is a Blue Moon?
There are in fact two definitions for a blue moon. According to the more recent
definition, a blue moon is the second full moon in a calendar month. For a
blue moon to occur, the first of the full moons must appear at or near the
beginning of the month so that the second will fall within the same month (the
average span between two moons is 29.5 days). In July 2004 there were two full
moons: the first on July 2, the second on July 31—that second full moon
is called the blue moon.
An older definition for the blue moon is recorded in early
issues of the Maine Farmer's Almanac. According to this definition,
the blue moon is the third full moon in a season that has
four full moons. Why would one want to identify the third
full moon in a season of four full moons? The answer is complex,
and has to do with the Christian ecclesiastical calendar.
Some years have an extra full moon—thirteen instead
of twelve. Since the identity of the moons was important
in the ecclesiastical calendar (the Paschal Moon, for example,
used to be crucial for determining the date of Easter), a
year with a thirteenth moon skewed the calendar, since there
were names for only twelve moons. By identifying the extra,
thirteenth moon as a blue moon, the ecclesiastical calendar
was able to stay on track.
A Star Rating for the Modern Blue
Although some astronomical media sourses call the modern blue moon definition"trendy" and
a "mistake," the fact that there is an older, preexisting (and more
complicated) definition does not necessarily make it the more interesting or
Charting the "third full moon in four full moons" in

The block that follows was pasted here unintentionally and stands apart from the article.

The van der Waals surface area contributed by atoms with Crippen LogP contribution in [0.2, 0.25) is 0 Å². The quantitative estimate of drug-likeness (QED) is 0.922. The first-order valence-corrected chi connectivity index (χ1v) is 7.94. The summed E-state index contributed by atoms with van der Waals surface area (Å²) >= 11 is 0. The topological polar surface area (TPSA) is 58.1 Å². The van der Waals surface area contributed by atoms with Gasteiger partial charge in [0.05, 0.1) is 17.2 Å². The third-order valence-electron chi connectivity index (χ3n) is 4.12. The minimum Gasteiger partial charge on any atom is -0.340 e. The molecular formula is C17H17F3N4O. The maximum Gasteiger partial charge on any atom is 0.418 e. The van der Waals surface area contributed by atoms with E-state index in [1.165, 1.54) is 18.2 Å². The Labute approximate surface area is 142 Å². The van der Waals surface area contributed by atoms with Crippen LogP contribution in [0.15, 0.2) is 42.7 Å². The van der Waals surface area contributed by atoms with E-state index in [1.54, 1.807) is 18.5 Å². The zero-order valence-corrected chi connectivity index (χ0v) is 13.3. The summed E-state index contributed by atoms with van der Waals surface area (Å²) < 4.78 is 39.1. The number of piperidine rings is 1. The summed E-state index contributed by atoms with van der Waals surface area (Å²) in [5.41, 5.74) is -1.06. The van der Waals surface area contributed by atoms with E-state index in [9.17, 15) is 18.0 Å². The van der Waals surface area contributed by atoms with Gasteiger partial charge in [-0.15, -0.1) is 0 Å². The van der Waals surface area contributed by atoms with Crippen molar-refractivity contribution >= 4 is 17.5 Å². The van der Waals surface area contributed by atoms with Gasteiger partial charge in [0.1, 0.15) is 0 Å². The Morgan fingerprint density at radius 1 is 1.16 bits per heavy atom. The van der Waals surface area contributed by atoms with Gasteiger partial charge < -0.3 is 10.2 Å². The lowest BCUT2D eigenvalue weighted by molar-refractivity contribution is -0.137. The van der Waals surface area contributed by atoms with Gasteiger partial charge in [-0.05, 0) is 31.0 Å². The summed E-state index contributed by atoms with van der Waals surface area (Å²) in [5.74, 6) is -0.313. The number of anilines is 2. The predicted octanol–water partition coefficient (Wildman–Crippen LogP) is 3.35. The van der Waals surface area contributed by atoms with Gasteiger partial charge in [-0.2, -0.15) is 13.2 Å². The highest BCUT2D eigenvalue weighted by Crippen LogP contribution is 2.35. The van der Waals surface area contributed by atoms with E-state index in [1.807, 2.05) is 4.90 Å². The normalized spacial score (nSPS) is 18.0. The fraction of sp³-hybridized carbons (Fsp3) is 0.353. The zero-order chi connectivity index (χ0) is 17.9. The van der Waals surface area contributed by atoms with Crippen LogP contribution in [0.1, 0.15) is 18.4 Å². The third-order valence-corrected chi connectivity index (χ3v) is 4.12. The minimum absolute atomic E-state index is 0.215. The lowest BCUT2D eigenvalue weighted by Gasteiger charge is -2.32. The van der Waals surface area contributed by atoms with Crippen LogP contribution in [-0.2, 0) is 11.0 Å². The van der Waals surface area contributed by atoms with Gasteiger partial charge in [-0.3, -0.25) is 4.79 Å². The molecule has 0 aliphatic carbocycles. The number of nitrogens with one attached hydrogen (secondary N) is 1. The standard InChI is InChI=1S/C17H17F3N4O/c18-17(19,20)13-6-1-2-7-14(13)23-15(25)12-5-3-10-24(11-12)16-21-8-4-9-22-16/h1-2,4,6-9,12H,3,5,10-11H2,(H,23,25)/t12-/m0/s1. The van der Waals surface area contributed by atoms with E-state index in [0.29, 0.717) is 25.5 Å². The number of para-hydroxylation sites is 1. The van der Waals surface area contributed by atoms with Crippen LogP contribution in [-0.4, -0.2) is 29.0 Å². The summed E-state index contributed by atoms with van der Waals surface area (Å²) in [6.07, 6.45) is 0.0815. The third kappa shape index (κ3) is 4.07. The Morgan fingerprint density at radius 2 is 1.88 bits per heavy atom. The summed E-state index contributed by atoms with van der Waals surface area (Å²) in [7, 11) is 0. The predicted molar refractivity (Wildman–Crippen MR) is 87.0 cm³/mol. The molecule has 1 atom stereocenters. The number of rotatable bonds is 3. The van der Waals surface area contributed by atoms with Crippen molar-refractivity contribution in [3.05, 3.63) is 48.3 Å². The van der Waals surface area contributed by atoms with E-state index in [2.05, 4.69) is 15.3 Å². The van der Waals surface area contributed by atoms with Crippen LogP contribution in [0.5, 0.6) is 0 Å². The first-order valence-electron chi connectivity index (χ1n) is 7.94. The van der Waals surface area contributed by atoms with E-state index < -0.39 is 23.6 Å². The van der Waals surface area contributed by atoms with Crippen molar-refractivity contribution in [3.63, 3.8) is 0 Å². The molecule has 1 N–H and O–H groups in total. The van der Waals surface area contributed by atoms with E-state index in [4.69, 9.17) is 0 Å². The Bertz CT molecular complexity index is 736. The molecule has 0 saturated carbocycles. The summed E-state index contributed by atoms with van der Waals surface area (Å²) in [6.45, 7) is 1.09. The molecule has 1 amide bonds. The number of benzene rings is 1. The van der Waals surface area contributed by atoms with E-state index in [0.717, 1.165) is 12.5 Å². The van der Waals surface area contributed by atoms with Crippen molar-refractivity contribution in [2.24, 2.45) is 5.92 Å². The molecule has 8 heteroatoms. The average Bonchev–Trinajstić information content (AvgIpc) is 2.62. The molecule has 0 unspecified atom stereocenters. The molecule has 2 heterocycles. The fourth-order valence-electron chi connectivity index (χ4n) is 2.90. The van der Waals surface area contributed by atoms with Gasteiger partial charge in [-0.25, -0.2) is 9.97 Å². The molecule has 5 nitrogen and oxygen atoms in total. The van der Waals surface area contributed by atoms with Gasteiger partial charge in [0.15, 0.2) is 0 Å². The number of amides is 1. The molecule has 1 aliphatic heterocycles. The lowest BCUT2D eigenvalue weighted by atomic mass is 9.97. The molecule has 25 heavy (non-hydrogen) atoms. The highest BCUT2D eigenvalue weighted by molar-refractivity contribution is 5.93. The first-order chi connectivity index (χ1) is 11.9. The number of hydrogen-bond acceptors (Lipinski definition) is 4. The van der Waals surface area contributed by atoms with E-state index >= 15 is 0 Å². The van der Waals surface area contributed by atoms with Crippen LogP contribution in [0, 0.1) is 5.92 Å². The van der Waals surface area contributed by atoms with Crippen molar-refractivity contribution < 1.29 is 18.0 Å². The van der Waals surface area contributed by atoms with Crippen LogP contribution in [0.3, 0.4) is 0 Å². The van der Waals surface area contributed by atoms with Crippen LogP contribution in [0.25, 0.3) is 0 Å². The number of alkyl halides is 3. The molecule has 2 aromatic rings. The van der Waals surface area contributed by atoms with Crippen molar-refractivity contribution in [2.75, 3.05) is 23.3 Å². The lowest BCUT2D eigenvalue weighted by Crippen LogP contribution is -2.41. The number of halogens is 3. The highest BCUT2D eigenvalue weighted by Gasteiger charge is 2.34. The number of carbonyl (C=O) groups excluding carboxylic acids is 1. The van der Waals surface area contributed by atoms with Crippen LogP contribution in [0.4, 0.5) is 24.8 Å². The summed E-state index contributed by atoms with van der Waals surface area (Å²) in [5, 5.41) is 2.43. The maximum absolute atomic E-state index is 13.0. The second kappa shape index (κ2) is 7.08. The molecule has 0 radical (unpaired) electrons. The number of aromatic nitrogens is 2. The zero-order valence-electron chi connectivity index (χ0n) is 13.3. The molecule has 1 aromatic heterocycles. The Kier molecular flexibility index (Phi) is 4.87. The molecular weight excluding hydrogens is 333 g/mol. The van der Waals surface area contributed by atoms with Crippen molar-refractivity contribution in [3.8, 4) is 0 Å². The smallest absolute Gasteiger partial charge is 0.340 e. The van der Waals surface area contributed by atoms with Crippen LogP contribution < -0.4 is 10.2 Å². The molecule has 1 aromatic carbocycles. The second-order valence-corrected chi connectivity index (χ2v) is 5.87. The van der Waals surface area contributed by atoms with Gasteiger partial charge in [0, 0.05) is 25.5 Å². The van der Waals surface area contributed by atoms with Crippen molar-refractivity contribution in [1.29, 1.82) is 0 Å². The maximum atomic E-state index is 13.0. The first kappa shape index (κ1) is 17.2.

a season isn't everyone's idea of an fascinating enterprise. The modern, "trendy" definition,
however, points to an intriguing astronomical phenomenon—every so often
two moons can manage to position themselves in the same month. Given that full
moons occur once every 29.5 days, this is quite an accomplishment!
How Often Does a Blue Moon Occur?
Over the next twenty years there will be a total of 17 blue moons, with an
almost equal number of both types of blue moons occurring. No blue moon of
any kind will occur in the years 2006, 2011, 2014, and 2017.
The more recent phenomenon, where the blue moon is considered
to be the second full moon in a calendar month, last occurred
on Nov. 30, 2001. Two full moons in one month may occur in
any month out of the year except for February, which is shorter
than the lunar cycle.
The other, older blue moon event, which happens when there
are four full moons in a season, last occurred on Nov. 20,
2002. Since this type of blue moon is reckoned according
to the seasons, it can only occur in February, May, August,
or November, about a month before the equinox or the solstice.
Twice in a Blue Moon
The rare phenomenon of two blue moons (using the more recent definition) occurring
in the same year happens approximately once every 19 years. 1999 was the
last time a blue moon appeared twice, in January and March.
The months of the double blue moons are almost always January
and March. That is because the short month that falls in
between them, February, is a key ingredient in this once-every-nineteen-year
For January and March to each have two full moons,
it's necessary for February to have none at all. Since
February is usually 28 days long, and the average span between
moons is 29.5 days, if a full moon occurs at the end of
January, it's possible for the next full moon to skip February
and fall in the beginning of March.
Once in a Blue Moon
"Blue moon" appears to have been a colloquial expression long before
it developed its calendrical senses. According to the Oxford English Dictionary,
the first reference to a blue moon comes from a proverb recorded in 1528: If
they say the moon is blue, We must believe that it is true.
Saying the moon was blue was equivalent to saying the moon
was made of green (or cream) cheese; it indicated an obvious
absurdity. In the 19th century, the phrase until a blue moon
developed, meaning "never." The phrase, once in
a blue moon today has come to mean "every now and then" or "rarely"—whether
it gained that meaning through association with the lunar
event remains uncertain.